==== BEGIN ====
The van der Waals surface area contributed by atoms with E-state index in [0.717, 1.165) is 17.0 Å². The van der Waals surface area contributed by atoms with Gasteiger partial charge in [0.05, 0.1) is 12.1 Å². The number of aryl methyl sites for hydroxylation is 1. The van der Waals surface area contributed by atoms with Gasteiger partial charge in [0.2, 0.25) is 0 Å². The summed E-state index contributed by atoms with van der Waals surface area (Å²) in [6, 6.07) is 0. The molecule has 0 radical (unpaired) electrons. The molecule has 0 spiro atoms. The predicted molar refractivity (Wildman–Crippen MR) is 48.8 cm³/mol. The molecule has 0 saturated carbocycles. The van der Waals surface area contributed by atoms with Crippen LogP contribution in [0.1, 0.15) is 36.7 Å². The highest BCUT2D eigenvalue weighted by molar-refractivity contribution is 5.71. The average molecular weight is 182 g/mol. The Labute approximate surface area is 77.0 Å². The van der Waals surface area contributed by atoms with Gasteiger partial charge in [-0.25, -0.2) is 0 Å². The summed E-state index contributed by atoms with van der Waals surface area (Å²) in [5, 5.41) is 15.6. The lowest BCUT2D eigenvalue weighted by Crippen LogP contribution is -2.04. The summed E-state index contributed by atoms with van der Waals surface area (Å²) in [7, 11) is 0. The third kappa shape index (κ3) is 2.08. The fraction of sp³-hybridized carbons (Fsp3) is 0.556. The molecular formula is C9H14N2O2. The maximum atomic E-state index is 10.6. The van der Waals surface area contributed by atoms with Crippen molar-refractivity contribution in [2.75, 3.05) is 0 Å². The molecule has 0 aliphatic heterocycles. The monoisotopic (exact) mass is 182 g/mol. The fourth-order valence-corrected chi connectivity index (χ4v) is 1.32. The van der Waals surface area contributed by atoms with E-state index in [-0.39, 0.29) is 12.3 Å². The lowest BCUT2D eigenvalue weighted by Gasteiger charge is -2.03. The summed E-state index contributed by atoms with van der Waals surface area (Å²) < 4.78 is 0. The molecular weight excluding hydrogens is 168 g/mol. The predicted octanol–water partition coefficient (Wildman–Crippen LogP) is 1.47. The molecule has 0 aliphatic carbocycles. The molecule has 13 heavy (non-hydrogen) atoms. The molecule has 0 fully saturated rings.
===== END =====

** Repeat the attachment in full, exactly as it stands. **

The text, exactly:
The van der Waals surface area contributed by atoms with E-state index in [0.717, 1.165) is 17.0 Å². The van der Waals surface area contributed by atoms with Gasteiger partial charge in [0.05, 0.1) is 12.1 Å². The number of aryl methyl sites for hydroxylation is 1. The van der Waals surface area contributed by atoms with Gasteiger partial charge in [0.2, 0.25) is 0 Å². The summed E-state index contributed by atoms with van der Waals surface area (Å²) in [6, 6.07) is 0. The molecule has 0 radical (unpaired) electrons. The molecule has 0 spiro atoms. The predicted molar refractivity (Wildman–Crippen MR) is 48.8 cm³/mol. The molecule has 0 saturated carbocycles. The van der Waals surface area contributed by atoms with Crippen LogP contribution in [0.1, 0.15) is 36.7 Å². The highest BCUT2D eigenvalue weighted by molar-refractivity contribution is 5.71. The average molecular weight is 182 g/mol. The Labute approximate surface area is 77.0 Å². The van der Waals surface area contributed by atoms with Gasteiger partial charge in [-0.25, -0.2) is 0 Å². The summed E-state index contributed by atoms with van der Waals surface area (Å²) in [5, 5.41) is 15.6. The lowest BCUT2D eigenvalue weighted by Crippen LogP contribution is -2.04. The summed E-state index contributed by atoms with van der Waals surface area (Å²) in [7, 11) is 0. The third kappa shape index (κ3) is 2.08. The fraction of sp³-hybridized carbons (Fsp3) is 0.556. The molecular formula is C9H14N2O2. The maximum atomic E-state index is 10.6. The van der Waals surface area contributed by atoms with Crippen molar-refractivity contribution in [2.75, 3.05) is 0 Å². The molecule has 0 aliphatic heterocycles. The monoisotopic (exact) mass is 182 g/mol. The fourth-order valence-corrected chi connectivity index (χ4v) is 1.32. The van der Waals surface area contributed by atoms with E-state index in [-0.39, 0.29) is 12.3 Å². The lowest BCUT2D eigenvalue weighted by Gasteiger charge is -2.03. The summed E-state index contributed by atoms with van der Waals surface area (Å²) < 4.78 is 0. The molecular weight excluding hydrogens is 168 g/mol. The predicted octanol–water partition coefficient (Wildman–Crippen LogP) is 1.47. The molecule has 0 aliphatic carbocycles. The molecule has 13 heavy (non-hydrogen) atoms. The molecule has 0 fully saturated rings.